nathan



Am 13. April 2022 22:58:13 MESZ schrieb Nicolai Josuttis via Ext <ext@lists.isocpp.org>:

    What I teach about modules is compelling. Programmers like and want to use it.
    However, they ask how they should organize module files in practice.

    So far I cannot recommend a specific suffix (and I might never be able to do
    that).
    However there is one important question that IMO the standard should answer:
    *Do we **/need /**different suffixes?*

    I understand that a suffix discussion is only of practical value.
    But IMO the standard has to give an answer here (which has nothing to do
    with which suffixes are used).

    Let me elaborate that in detail:

    Not having a standard suffix has interesting consequences.
    So far we have header files and translation units.
    But once we know what a C++ translation unit is, we can just compile them
    all with the same compiler options or commands. Because in practice we have
    different suffixes for header and source files, we can set-up generic rules
    to compile our code.

    This works for any suffix, provided you know the way to tell the compiler
    that we have a C++ file here:
    (use /Tp with VC++ and -xc++ with gcc and you are done).

    Is this still true with modules?
    That is: Can we expect that identifying a file as C++ file is enough to be
    able to (pre) compile it as C++ file?

    Current compilers give different answers (AFAIK):

    - *gcc *says the same suffix is possible. There is not special option for
    modules.
    I can still have my own suffixes and use -xc++ though.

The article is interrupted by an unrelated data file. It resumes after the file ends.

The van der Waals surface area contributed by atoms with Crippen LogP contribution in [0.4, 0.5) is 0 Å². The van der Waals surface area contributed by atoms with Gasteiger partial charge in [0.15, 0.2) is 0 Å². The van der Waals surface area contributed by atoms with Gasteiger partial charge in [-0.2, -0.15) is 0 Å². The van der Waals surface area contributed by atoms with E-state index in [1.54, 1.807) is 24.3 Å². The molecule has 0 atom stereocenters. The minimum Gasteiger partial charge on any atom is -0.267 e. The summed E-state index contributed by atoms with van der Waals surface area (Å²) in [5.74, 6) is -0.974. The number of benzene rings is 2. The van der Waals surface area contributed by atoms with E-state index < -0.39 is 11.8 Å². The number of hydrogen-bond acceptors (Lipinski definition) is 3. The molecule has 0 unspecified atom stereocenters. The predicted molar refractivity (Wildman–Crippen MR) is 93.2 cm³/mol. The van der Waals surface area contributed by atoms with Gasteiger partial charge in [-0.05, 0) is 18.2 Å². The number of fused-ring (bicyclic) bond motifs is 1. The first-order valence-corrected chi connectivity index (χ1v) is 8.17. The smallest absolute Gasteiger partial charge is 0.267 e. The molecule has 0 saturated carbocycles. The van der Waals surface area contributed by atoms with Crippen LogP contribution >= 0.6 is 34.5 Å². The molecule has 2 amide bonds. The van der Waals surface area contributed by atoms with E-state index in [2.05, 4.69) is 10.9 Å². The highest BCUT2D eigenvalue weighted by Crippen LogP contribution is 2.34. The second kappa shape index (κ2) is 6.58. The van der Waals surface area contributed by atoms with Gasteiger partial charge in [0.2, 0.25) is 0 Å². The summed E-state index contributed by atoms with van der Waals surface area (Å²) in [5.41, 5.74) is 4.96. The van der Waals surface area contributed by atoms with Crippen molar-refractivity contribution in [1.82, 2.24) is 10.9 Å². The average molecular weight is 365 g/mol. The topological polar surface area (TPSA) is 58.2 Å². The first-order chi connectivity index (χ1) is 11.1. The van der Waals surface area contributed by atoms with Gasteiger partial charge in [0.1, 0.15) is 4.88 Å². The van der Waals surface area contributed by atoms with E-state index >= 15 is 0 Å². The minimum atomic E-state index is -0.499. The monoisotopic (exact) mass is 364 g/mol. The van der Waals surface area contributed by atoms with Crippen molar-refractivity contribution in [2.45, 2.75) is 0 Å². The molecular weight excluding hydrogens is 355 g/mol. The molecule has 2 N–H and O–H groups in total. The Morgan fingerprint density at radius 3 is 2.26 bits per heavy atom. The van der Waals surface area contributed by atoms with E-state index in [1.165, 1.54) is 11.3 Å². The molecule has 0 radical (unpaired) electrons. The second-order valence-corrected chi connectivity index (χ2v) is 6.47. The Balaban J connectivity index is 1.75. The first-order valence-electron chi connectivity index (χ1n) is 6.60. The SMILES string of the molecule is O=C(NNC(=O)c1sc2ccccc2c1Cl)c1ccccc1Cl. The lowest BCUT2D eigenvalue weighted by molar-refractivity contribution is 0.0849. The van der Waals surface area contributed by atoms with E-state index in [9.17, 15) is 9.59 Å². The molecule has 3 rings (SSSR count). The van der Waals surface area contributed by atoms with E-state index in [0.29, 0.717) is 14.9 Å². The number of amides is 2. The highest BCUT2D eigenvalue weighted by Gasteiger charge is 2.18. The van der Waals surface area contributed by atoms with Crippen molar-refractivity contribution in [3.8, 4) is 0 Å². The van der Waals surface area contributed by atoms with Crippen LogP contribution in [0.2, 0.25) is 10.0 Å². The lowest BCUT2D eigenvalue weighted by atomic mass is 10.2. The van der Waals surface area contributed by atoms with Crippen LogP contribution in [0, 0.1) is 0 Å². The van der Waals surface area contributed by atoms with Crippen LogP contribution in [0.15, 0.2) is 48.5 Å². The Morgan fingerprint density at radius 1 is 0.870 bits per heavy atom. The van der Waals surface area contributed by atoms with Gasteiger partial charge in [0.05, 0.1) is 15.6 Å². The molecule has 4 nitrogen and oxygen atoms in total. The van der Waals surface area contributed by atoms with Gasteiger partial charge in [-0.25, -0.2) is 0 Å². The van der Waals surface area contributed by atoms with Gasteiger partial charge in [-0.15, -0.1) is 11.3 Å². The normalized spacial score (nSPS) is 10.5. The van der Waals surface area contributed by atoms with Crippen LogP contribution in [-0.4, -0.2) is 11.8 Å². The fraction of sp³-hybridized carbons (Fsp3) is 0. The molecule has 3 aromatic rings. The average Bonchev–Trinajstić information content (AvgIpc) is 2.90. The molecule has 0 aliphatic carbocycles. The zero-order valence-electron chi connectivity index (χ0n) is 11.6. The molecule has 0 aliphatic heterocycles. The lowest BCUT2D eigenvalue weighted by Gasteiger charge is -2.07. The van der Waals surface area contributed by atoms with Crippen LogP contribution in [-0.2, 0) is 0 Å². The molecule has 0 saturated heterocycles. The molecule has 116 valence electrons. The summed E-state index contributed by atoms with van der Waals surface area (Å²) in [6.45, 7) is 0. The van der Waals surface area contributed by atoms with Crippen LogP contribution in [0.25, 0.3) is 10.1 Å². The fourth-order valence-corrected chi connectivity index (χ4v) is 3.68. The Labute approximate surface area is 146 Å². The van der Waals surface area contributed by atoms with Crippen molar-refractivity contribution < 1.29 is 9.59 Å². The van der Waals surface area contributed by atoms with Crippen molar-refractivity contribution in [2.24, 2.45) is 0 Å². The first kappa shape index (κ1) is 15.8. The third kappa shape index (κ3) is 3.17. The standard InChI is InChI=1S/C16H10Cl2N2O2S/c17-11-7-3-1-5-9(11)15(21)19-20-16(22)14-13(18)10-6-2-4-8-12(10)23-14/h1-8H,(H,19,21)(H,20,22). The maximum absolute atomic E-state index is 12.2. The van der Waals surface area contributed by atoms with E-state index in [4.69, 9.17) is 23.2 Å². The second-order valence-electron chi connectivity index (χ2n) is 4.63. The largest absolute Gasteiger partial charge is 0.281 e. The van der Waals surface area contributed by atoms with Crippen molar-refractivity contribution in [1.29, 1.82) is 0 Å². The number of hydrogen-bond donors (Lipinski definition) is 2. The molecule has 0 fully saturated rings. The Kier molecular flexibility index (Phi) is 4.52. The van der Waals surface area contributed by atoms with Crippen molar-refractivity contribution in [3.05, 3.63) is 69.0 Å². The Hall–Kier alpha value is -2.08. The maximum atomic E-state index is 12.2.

- *VC++* currently requires different suffixes or different command-line
    arguments.
    Identifying a file as C++ file is not enough.
    For example
       - This is not enough: /Tp mymod.cppm
       - You need: /interface /Tp mymod.cppm

    I wonder whether the behavior of VC++ is standard conforming.

    I see no place in the C++ standard saying that there has to be different
    treatment of C++ source files to make them work.
    Or do we require this somewhere?
    We do not require different treatment just because we have templates,
    namespaces, or exceptions used inside.
    Therefore, I would expect that also using modules does not require special
    handling.
    (This is independent from the question whether different suffixes help to
    deal with these files).

    If I am right, VC++ is not standard conforming.


    In any case it would help a lot to clarify:
    Can all C++ source files expect that treating them the same way works fine?

    If not, we obviously need different suffixes. But then we should clearly say
    so (without necessarily saying which suffix it is).


    I hope this questions brings us a bit forward to be able teach the first
    *portable *"hello, modules" example.

    Thanks

       Nico

    --     ---
    Nicolai M. Josuttis
    www.josuttis.de
    +49 (0)531 / 129 88 86
    +49 (0)700 / JOSUTTIS

    Books:
      C++:http://cppstd20.com,http://cppstd17.com,http://cppmove.com,
           http://cppstdlib.com,http://tmplbook.com
-- 
Nico Josuttis
(sent from my mobile phone)

SG15 mailing list
SG15@lists.isocpp.org
https://lists.isocpp.org/mailman/listinfo.cgi/sg15
 
-- 
Nathan Sidwell

--
Nico Josuttis
(sent from my mobile phone)